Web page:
—Short covering rally could be imminent, John Hathaway
Yesterday’s continuation of Tuesday’s record high close in the Gold BUGS Index (HUI) has gold traders speculating whether the big rally in gold shares is finally near.
The Gold BUGS Index, which stands for Basket of Un-hedged Gold Stocks, closed at a record high of 597.14 on Wednesday from its previous record high of 576.48 set on Dec. 7, 2010.
As gold traded within a relatively tight range of $1,306.00 and $1,444.40 set on Sept. 29, 2010, and March 7, 2011, respectively, a significant number of gold stock traders remained convinced that gold’s rally would stall for a while, then correct.
Fears of another trigger for a “risk-off” event from growing uncertainties in the Middle East, the protracted European debt crisis, unresolved U.S. budget woes, then, black swan events in Japan, oil and commodities prices, or the steady accumulation of all those episodes would finally crack the equities market’s winning streak.
“Gold shares have been hesitant, acting as if gold didn’t belong at $1,440; and now that gold seems to want to stay there I think people have to revise their expectations for the gold stocks,” John Hathaway, director and general partner of Tocqueville Asset Management, told King World News on Tuesday.
Hathaway’s view of the gold stocks sector is consistent with larger marquis name hedge fund managers John Paulson, George Soros and David Einhorn, who presently hold significant amounts of gold shares among their top picks, according to SEC documents.
But many lesser-known hedge fund managers hold insignificant portions of gold shares, if at all. In fact, hedge fund managers as a group have taken outright short positions on the gold miners while simultaneously taking long positions in the world’s preeminent monetary metal—a net bet that gold shares will underperform the metal on the way up, or down. That could change dramatically, according to Hathaway.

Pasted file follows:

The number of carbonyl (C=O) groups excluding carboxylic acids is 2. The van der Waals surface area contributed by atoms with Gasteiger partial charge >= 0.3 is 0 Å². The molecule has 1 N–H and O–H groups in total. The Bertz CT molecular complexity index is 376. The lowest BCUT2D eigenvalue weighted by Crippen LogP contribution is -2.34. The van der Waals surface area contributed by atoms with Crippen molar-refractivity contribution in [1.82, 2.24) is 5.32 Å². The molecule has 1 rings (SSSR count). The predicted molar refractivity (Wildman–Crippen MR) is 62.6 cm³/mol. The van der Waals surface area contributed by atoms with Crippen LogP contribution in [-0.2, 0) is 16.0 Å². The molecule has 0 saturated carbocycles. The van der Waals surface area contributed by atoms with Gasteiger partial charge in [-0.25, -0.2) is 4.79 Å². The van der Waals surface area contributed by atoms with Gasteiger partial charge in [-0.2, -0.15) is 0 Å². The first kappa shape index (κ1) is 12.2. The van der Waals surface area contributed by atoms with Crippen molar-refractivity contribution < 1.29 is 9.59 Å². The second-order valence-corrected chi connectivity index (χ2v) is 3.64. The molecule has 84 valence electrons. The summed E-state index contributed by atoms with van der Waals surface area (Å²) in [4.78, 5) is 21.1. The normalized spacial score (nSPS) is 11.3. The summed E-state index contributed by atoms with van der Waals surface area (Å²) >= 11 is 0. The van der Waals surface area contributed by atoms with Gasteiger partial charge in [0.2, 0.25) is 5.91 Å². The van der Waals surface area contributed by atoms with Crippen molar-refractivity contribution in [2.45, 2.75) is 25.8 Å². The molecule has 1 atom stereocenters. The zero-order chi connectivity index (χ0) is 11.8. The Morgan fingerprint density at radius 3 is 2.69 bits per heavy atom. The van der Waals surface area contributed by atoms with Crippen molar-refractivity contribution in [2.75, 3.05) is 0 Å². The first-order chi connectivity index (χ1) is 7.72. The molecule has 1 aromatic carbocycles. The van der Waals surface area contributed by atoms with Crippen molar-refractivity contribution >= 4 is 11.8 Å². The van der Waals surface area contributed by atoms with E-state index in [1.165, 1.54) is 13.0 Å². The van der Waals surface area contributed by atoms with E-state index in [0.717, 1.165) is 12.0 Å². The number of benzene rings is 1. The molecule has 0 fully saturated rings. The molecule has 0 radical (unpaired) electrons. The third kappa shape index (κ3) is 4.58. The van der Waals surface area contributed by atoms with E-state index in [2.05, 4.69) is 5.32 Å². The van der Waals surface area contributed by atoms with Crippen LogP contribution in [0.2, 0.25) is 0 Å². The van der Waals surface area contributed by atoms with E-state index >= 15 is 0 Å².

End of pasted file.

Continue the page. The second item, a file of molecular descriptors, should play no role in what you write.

“I just see three, four, five percent moves in some of the big cap stocks, not the little ones,” he said, “and that’s a sign of money coming in either to cover shorts or to initiate positions on a breakout.”
Since the start of the gold rally in 1999, gold stocks had outperformed the metal (HUI/Gold ratio) until Jan. 2004. Since the start of 2004, however, the ratio dropped until May of 2005, at which time the ratio began to rise again. But as the HUI/Gold ratio neared the Jan. 2004 high in Feb. 2006, the ratio again declined and has not come close to an assault on the Jan. 2004 high since.
Today, the ratio is 0.409 (above the 50-day and 200-day moving averages), down 35% from the Jan. 2004 high of approximately 0.625.
However, the gold stocks may soon have their day in the sun as the HUI achieves a new high, and will soon burn those hedge funds on the wrong side of the gold stocks trade, said Hathaway.
“I keep breadth on my screen and I think it was a 9-to-1 upside day which is very, very good. You know there was nothing wishy washy about this at all so yeah, I think these hedge funds are going to get roasted.”
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